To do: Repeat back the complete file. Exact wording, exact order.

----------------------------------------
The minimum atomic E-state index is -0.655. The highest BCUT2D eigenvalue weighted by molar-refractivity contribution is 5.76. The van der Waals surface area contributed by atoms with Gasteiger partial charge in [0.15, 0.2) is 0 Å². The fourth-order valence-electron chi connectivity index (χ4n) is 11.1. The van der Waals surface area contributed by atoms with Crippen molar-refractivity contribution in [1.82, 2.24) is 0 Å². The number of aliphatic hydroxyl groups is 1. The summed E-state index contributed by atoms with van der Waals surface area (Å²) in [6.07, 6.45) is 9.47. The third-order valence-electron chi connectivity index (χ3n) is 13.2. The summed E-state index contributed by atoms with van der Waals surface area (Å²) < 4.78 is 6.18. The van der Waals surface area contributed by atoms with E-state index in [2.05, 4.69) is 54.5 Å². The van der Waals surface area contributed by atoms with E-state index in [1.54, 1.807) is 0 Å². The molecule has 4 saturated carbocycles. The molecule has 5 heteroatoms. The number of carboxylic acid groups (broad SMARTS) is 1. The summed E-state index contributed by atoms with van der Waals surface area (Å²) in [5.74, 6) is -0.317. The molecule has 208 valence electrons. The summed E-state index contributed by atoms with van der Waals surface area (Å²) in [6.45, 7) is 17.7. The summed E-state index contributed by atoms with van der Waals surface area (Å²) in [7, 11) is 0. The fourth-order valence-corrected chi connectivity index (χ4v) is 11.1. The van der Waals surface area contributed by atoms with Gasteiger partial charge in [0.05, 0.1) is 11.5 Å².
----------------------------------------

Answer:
The minimum atomic E-state index is -0.655. The highest BCUT2D eigenvalue weighted by molar-refractivity contribution is 5.76. The van der Waals surface area contributed by atoms with Gasteiger partial charge in [0.15, 0.2) is 0 Å². The fourth-order valence-electron chi connectivity index (χ4n) is 11.1. The van der Waals surface area contributed by atoms with Crippen molar-refractivity contribution in [1.82, 2.24) is 0 Å². The number of aliphatic hydroxyl groups is 1. The summed E-state index contributed by atoms with van der Waals surface area (Å²) in [6.07, 6.45) is 9.47. The third-order valence-electron chi connectivity index (χ3n) is 13.2. The summed E-state index contributed by atoms with van der Waals surface area (Å²) < 4.78 is 6.18. The van der Waals surface area contributed by atoms with E-state index in [2.05, 4.69) is 54.5 Å². The van der Waals surface area contributed by atoms with E-state index in [1.54, 1.807) is 0 Å². The molecule has 4 saturated carbocycles. The molecule has 5 heteroatoms. The number of carboxylic acid groups (broad SMARTS) is 1. The summed E-state index contributed by atoms with van der Waals surface area (Å²) in [5.74, 6) is -0.317. The molecule has 208 valence electrons. The summed E-state index contributed by atoms with van der Waals surface area (Å²) in [6.45, 7) is 17.7. The summed E-state index contributed by atoms with van der Waals surface area (Å²) in [7, 11) is 0. The fourth-order valence-corrected chi connectivity index (χ4v) is 11.1. The van der Waals surface area contributed by atoms with Gasteiger partial charge in [0.05, 0.1) is 11.5 Å².